Sung-Ran Kim, a Korean artist and jewelry designer, is most notable for her jewelry designs executed through a process known as electroforming. Kim pioneered her use of electroforming while studying under mentor and fellow jewelry maker, Chunghi Choo at the University of Iowa. She uses electroforming, a process of layering metals to each other to create objects in irregular or delicate shapes specific to this process. Choo and Kim developed this method to open up the art of jewelry making to more complex, unique designs. Holding two MFA’s in Metalsmithing and Jewelry Design—one from Hongik University in Korea and the other from the University of Iowa’s Metal Arts Department in the Department of Art and Art History—Kim has made a name for herself as a contemporary and innovative jewelry designer, introducing new and exciting techniques to the field. She has authored three books on the subject of electrofoming, which are meant to be guides for other jewelry makers hoping to work in the same medium. Many of Kim’s designs can be found in museums and private collections around the world—one of her bracelets has been acquired by the Museum of Art and Design in New York. Additionally, Kim has exhibited her collections at various venues and has been teaching Metalsmithing and Jewelry Making at the university level in Korea since the late 1990s.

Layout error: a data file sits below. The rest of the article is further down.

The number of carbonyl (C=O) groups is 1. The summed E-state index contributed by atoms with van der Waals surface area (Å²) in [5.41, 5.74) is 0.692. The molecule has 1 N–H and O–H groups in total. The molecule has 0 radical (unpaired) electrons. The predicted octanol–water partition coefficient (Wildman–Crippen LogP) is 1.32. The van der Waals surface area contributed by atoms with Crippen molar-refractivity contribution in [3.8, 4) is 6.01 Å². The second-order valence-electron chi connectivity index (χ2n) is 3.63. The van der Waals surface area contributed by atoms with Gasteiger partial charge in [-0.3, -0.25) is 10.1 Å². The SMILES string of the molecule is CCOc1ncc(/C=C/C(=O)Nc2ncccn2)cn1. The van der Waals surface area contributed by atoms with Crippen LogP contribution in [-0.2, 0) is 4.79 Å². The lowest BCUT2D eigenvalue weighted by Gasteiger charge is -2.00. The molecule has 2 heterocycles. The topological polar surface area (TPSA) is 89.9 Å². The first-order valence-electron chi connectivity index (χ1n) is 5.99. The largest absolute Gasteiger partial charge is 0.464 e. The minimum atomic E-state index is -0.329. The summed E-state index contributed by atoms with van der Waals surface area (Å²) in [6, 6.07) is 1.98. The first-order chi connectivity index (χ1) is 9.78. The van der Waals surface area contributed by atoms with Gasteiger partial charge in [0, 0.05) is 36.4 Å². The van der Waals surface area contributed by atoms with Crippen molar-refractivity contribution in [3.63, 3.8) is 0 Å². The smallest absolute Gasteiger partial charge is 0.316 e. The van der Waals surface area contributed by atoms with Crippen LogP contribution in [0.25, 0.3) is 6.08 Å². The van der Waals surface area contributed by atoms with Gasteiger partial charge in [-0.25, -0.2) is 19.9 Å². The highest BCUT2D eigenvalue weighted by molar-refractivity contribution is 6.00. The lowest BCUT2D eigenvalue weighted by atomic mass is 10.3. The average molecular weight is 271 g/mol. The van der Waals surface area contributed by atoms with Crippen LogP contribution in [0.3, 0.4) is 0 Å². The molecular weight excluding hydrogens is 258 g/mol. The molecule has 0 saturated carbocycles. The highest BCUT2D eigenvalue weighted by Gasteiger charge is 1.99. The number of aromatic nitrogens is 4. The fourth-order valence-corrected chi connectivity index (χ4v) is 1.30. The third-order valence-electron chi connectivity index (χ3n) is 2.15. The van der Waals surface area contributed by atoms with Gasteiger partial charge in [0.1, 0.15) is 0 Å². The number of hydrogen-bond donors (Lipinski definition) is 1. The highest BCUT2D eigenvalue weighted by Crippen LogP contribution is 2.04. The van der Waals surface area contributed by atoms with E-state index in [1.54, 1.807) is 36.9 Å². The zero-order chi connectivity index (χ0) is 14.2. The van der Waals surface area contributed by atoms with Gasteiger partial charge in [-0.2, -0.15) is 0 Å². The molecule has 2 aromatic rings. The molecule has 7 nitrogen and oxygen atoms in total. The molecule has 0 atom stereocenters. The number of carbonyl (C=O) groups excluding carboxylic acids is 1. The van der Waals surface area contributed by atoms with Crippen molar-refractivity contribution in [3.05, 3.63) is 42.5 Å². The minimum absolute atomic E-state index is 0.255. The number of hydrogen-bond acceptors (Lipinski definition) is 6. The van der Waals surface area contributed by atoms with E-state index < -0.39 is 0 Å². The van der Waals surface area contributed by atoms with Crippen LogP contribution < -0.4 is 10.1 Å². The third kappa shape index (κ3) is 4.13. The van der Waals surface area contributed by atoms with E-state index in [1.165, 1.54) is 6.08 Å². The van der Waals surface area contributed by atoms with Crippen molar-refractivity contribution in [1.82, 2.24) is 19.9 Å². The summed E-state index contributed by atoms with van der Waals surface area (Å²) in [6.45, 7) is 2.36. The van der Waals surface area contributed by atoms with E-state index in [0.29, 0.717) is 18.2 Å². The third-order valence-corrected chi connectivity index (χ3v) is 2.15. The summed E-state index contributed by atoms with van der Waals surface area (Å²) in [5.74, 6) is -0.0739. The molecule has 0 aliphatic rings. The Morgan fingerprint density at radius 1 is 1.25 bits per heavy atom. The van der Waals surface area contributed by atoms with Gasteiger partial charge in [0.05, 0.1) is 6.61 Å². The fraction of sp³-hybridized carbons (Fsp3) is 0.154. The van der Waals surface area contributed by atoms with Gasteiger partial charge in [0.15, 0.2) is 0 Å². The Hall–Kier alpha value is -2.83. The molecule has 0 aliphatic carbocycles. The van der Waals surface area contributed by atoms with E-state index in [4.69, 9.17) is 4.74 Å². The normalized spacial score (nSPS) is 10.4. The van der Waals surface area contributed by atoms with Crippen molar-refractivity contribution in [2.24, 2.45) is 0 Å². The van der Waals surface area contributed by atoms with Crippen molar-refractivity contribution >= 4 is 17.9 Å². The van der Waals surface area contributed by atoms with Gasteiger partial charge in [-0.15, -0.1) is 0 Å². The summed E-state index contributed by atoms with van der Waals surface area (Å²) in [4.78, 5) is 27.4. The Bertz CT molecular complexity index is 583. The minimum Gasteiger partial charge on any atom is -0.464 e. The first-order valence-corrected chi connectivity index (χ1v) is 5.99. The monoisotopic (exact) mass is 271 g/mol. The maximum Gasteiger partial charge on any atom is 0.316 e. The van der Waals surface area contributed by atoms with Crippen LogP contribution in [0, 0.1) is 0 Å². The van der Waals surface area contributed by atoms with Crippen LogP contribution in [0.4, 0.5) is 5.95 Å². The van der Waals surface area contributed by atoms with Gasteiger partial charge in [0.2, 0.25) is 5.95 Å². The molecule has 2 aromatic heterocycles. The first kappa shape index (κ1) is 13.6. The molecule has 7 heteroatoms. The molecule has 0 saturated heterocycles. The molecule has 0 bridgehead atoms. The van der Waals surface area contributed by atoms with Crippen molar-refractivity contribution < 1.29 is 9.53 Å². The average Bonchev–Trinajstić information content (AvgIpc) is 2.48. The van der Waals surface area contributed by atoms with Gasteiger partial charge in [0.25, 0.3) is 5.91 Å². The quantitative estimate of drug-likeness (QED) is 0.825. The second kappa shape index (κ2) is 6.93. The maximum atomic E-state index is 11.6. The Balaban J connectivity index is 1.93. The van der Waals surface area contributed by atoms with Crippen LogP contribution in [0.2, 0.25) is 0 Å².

Works associated with this person or group
Circular form recalling an Elizabethan ruff collar, executed in electroform silver. Necklace tapers in from the top and bottom, forming a “V” and meeting at a point in the center.